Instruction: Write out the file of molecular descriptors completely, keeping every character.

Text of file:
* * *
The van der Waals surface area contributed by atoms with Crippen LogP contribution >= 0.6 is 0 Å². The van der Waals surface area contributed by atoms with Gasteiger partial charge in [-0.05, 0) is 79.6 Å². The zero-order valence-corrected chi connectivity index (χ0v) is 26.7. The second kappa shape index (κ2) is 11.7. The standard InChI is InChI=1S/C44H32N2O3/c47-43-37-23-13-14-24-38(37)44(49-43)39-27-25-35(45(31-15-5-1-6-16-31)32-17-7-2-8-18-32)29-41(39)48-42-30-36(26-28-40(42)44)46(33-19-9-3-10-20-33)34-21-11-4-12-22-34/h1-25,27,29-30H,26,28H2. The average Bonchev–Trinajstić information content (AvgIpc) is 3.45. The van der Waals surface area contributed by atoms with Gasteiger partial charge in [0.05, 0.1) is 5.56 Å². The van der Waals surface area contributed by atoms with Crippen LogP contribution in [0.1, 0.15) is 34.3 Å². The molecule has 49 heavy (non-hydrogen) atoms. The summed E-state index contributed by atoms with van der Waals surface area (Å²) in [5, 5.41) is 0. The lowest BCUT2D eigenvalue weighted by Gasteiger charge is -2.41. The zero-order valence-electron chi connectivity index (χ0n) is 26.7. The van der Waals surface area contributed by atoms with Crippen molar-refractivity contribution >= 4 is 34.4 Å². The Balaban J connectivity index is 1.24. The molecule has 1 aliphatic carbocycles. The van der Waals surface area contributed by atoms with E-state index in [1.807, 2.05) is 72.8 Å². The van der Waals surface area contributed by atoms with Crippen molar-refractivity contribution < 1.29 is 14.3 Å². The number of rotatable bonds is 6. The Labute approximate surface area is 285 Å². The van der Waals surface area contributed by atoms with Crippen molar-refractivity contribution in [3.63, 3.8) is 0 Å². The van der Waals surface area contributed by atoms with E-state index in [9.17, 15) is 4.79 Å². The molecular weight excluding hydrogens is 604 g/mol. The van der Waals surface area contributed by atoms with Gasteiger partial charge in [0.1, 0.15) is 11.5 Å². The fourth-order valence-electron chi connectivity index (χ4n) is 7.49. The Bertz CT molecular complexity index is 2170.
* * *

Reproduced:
The van der Waals surface area contributed by atoms with Crippen LogP contribution >= 0.6 is 0 Å². The van der Waals surface area contributed by atoms with Gasteiger partial charge in [-0.05, 0) is 79.6 Å². The zero-order valence-corrected chi connectivity index (χ0v) is 26.7. The second kappa shape index (κ2) is 11.7. The standard InChI is InChI=1S/C44H32N2O3/c47-43-37-23-13-14-24-38(37)44(49-43)39-27-25-35(45(31-15-5-1-6-16-31)32-17-7-2-8-18-32)29-41(39)48-42-30-36(26-28-40(42)44)46(33-19-9-3-10-20-33)34-21-11-4-12-22-34/h1-25,27,29-30H,26,28H2. The average Bonchev–Trinajstić information content (AvgIpc) is 3.45. The van der Waals surface area contributed by atoms with Gasteiger partial charge in [0.05, 0.1) is 5.56 Å². The van der Waals surface area contributed by atoms with Crippen LogP contribution in [0.1, 0.15) is 34.3 Å². The molecule has 49 heavy (non-hydrogen) atoms. The summed E-state index contributed by atoms with van der Waals surface area (Å²) in [5, 5.41) is 0. The lowest BCUT2D eigenvalue weighted by Gasteiger charge is -2.41. The zero-order valence-electron chi connectivity index (χ0n) is 26.7. The van der Waals surface area contributed by atoms with Crippen molar-refractivity contribution >= 4 is 34.4 Å². The Balaban J connectivity index is 1.24. The molecule has 1 aliphatic carbocycles. The van der Waals surface area contributed by atoms with E-state index in [1.807, 2.05) is 72.8 Å². The van der Waals surface area contributed by atoms with Crippen molar-refractivity contribution < 1.29 is 14.3 Å². The number of rotatable bonds is 6. The Labute approximate surface area is 285 Å². The van der Waals surface area contributed by atoms with Crippen molar-refractivity contribution in [3.63, 3.8) is 0 Å². The van der Waals surface area contributed by atoms with E-state index in [9.17, 15) is 4.79 Å². The molecular weight excluding hydrogens is 604 g/mol. The van der Waals surface area contributed by atoms with Gasteiger partial charge in [0.1, 0.15) is 11.5 Å². The fourth-order valence-electron chi connectivity index (χ4n) is 7.49. The Bertz CT molecular complexity index is 2170.